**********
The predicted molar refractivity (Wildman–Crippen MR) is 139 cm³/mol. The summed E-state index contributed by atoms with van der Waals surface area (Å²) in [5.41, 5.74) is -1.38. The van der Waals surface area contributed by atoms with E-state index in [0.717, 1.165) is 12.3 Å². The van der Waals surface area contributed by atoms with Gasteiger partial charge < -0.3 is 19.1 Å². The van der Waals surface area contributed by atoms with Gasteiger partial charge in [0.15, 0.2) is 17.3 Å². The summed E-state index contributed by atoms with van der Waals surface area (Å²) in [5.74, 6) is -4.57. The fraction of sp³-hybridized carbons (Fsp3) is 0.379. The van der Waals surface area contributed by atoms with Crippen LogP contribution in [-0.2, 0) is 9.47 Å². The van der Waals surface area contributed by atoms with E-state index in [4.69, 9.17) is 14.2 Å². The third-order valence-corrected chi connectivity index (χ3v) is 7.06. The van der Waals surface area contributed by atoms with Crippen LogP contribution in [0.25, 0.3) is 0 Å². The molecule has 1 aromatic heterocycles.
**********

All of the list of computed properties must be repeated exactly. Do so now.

The predicted molar refractivity (Wildman–Crippen MR) is 139 cm³/mol. The summed E-state index contributed by atoms with van der Waals surface area (Å²) in [5.41, 5.74) is -1.38. The van der Waals surface area contributed by atoms with E-state index in [0.717, 1.165) is 12.3 Å². The van der Waals surface area contributed by atoms with Gasteiger partial charge < -0.3 is 19.1 Å². The van der Waals surface area contributed by atoms with Gasteiger partial charge in [0.15, 0.2) is 17.3 Å². The summed E-state index contributed by atoms with van der Waals surface area (Å²) in [5.74, 6) is -4.57. The fraction of sp³-hybridized carbons (Fsp3) is 0.379. The van der Waals surface area contributed by atoms with Crippen LogP contribution in [-0.2, 0) is 9.47 Å². The van der Waals surface area contributed by atoms with E-state index in [4.69, 9.17) is 14.2 Å². The third-order valence-corrected chi connectivity index (χ3v) is 7.06. The van der Waals surface area contributed by atoms with Crippen LogP contribution in [0.25, 0.3) is 0 Å². The molecule has 1 aromatic heterocycles.